-0.08696 be $0.021. 5. Weekly accuracy of technical forecast indicates market inefficiency for the baht-dollar exchange rates. Technical forecasting involves the use of historical exchange rate data to predict future rates and mostly apply to very shot-term periods such as one day. Given the conditions Thailand is in, examination of past movements will not be useful for indicating future rates. 6. fundamental forecast The expected change using the fundamental forecast is -6.85 percent. -0.0685 forecasted value of the baht The forecasted value of the baht using the expected value as the forecast is $.0214. absolute error- technical forecasting absolute error- fundamental forecasting absolute error- market-based forecasting 0.021425 -0.01727 -0.02614 -0.04545 The absolute forecast errors are as follows: technical forecasting 1.73%; fundamental forecasting 2.61%; and the market-based forecast 4.54%. Observing given forecasting techniques and their absolute errors the conclusion arises that the most accurate technique is the technical forecasting. 7. It will not. As mentioned earlier, technical forecasting involves the use of historical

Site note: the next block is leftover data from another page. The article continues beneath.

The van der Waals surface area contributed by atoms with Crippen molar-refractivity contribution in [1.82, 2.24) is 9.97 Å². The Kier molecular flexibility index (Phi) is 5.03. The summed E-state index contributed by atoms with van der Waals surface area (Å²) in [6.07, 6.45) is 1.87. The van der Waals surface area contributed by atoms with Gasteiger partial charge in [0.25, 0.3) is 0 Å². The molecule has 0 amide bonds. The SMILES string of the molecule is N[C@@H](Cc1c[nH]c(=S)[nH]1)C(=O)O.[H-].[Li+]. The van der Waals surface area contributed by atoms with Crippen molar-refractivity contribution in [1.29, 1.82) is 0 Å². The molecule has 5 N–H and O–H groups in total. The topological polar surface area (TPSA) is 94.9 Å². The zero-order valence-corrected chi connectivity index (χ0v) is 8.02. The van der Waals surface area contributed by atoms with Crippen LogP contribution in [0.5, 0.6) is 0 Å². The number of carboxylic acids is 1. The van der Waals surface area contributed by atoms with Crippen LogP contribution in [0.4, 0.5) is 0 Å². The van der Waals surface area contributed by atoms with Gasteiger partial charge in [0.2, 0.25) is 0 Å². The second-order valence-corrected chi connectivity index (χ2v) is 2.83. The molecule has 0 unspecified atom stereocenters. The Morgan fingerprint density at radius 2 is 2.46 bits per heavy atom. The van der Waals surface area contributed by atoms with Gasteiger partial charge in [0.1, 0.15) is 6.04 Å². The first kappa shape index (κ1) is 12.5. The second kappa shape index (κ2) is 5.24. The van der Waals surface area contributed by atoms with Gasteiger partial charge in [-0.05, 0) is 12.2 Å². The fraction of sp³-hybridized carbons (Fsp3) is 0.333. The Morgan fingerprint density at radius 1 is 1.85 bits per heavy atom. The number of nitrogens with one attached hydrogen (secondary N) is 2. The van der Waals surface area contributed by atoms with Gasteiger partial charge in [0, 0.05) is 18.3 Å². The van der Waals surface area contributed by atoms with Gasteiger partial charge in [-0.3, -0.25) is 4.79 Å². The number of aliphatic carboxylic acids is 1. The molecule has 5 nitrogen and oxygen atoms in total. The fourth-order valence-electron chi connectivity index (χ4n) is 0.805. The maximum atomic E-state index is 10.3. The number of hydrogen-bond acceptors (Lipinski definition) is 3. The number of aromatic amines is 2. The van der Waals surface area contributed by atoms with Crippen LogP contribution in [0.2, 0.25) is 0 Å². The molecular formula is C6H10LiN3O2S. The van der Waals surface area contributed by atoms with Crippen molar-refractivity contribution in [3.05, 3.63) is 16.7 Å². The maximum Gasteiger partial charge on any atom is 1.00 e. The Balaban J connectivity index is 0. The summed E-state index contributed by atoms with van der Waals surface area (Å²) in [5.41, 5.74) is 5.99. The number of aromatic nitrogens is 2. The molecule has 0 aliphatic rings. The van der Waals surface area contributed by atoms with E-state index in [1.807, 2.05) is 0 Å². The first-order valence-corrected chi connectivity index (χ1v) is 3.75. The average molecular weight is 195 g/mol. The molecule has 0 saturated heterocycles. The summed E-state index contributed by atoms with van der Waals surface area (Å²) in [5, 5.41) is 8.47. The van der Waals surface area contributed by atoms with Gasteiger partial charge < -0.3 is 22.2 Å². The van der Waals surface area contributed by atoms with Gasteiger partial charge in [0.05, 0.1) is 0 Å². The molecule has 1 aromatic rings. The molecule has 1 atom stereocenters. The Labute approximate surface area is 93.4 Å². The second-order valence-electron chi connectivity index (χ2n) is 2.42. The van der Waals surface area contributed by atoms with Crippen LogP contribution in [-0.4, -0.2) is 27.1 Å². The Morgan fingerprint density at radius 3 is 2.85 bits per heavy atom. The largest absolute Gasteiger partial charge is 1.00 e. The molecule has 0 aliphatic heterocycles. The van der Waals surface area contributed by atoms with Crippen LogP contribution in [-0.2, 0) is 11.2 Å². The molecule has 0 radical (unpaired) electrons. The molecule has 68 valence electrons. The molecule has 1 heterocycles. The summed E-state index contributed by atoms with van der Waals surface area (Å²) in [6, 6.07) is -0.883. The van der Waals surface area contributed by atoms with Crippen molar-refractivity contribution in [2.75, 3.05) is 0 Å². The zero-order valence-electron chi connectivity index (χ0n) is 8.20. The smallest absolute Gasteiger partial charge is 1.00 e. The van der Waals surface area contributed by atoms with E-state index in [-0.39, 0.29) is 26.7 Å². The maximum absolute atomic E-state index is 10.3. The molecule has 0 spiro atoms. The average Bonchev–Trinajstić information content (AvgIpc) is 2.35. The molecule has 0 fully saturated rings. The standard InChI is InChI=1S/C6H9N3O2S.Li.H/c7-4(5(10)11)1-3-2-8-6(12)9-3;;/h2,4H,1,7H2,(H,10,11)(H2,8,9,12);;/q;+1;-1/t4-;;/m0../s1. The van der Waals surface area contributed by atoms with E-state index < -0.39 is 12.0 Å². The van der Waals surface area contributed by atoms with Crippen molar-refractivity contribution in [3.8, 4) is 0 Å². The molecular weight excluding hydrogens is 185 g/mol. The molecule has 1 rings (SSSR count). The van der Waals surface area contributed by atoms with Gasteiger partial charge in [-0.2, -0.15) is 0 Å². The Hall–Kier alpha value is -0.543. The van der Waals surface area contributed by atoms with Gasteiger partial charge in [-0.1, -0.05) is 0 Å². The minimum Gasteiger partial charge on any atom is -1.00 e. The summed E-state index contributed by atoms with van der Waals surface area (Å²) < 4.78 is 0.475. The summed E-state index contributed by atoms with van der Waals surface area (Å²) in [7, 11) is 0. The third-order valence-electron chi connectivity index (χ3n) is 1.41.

exchange rate data to predict future rates. Examination of past movements will most likely not be as useful for indicating future rates in Thailand. There are a lot of uncertainties when it comes to exchange rates in this country. There is a high volatility of the baht-dollar exchange rate. In addition, Thai economy is experiencing unfavorable conditions that will have an affect on exchange rates.